Plans to install sleeping pods at Ted Stevens Anchorage International Airport have been grounded by, of all things, Internal Revenue Service codes.
The pods, which were planned for the airport's C concourse, would have contained two to three bunks each for weary and laid-over travelers to get some cheap rest before boarding their next flight. Their installation would have made Anchorage's airport one of the first in the nation to utilize the so-called "micro hotels" and would have increased the airport's already growing nonflight revenue.
But after going through an IRS audit a few months ago, airport bond managers noticed a prohibition in the tax code covering allowable uses for tax-free bonds against building lodging facilities.
And there's the catch. The main terminal and C Concourse have been renovated (beginning in 1999) with a combination of AMT tax-free bonds and private equity bonds. With more than $500 million still outstanding on the tax-free AMT bonds, the airport is bound by IRS codes that are meant to prohibit public bonds from being used to compete with private businesses.
The restaurants, shops and even a beauty salon that already exist don't violate IRS code because they are for the sole use of airport travelers and employees. It seems obvious that sleeping pods would also be used only by the traveling public, since they would be on the other side of the TSA security screening area. However, IRS code section 142.C.2.a specifically forbids "any lodging facility" from being built when tax-free bonds are still outstanding. There may be a workaround to the problem, but airport officers didn't want to take any chances with the tax man.
"It's complex," said Keith Day, the financial controller for the Alaska International Airport System, which includes the Anchorage and Fairbanks airports. "We made the determination that the most conservative approach was to not take any risk with it."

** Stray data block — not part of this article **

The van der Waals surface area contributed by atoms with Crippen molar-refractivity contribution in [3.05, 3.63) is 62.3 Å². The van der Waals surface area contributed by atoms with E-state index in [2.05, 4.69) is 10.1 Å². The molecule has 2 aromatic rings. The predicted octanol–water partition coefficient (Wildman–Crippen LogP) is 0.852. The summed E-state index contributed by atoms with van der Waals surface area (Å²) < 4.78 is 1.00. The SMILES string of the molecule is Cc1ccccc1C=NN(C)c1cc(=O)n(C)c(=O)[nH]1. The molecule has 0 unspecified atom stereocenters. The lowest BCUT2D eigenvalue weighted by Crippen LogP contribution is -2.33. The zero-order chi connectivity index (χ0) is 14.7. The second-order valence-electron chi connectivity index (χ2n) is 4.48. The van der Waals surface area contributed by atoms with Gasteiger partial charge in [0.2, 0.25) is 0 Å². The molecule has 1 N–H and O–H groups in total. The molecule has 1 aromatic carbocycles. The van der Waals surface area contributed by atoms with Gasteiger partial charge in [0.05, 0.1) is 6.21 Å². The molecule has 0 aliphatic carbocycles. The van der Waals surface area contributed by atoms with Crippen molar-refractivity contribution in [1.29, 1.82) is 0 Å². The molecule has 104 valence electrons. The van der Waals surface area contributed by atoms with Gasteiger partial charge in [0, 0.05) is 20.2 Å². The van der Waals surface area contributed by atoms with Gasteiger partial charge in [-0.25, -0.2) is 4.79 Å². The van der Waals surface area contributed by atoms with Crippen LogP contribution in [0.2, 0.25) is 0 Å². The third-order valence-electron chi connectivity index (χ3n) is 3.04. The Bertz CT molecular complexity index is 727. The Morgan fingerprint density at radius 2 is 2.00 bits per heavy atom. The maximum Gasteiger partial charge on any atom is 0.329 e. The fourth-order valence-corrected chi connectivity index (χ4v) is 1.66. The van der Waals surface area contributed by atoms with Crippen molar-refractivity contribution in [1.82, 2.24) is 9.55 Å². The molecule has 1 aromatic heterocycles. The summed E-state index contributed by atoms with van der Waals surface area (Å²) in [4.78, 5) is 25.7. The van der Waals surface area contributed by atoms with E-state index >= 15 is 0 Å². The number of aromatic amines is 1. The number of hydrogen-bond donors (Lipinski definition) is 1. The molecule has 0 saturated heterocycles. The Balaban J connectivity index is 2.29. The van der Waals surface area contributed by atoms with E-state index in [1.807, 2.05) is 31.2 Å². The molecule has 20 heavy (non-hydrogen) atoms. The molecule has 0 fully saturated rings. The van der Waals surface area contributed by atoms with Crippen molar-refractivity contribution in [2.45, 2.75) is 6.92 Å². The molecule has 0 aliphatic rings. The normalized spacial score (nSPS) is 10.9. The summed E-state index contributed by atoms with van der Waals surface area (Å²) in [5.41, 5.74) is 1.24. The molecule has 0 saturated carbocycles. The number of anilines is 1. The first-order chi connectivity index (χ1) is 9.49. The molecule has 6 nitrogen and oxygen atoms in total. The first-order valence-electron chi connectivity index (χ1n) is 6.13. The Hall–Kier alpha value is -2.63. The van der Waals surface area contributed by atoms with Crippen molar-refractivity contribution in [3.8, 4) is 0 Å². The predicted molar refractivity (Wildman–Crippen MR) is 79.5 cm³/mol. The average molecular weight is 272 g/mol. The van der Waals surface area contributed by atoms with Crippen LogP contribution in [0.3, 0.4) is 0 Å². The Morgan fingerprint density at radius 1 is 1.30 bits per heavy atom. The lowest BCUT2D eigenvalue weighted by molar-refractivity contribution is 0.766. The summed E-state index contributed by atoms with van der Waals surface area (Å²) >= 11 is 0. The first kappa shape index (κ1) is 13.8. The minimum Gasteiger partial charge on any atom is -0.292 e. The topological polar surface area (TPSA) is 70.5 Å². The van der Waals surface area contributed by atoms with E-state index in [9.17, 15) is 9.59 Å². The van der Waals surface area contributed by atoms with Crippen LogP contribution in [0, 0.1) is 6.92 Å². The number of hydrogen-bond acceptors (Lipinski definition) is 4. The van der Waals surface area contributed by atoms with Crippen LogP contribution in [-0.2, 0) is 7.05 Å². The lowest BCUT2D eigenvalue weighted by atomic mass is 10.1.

Sleeping pods are already in place at Atlanta and Philadelphia airports, but those facilities aren't necessarily operating under the same restrictions.
"Each airport is unique as to how they may have financed that area where the facility is located," Day said.
A possible solution to the sleeping pod problem could be in the so-called "bad use" or "dirty use" provision, which allows facilities built with tax-free bonds to dedicate up to 3 percent of their area to uses that would otherwise violate the IRS code. But airport financial managers didn't want to take the risk that the tax agency could disagree.
"Even the possible penalties are so complex it just taints the debt," Day said.
Pods were being considered in Anchorage because many travelers in Alaska utilize late-night flights to get to and from the Lower 48 and have no other options inside the airport during the "zombie hours" when most shops and restaurants are closed. The pods would have been equipped with electronics charging stations, alarm clocks, high-speed Internet, even 24-hour food delivery.
Day said that the situation could change -- that IRS code could be reworked, debt paid off, or an exemption made for the pods in the future. But for now, laid-over late-night travelers at Ted Stevens Anchorage International Airport will have to keep using the facility's chairs, floors and hallways to get some sleep.
"The vendor is not happy," Day said. "We felt bad that the discussions (about sleeping pods) got as far down the road as they did."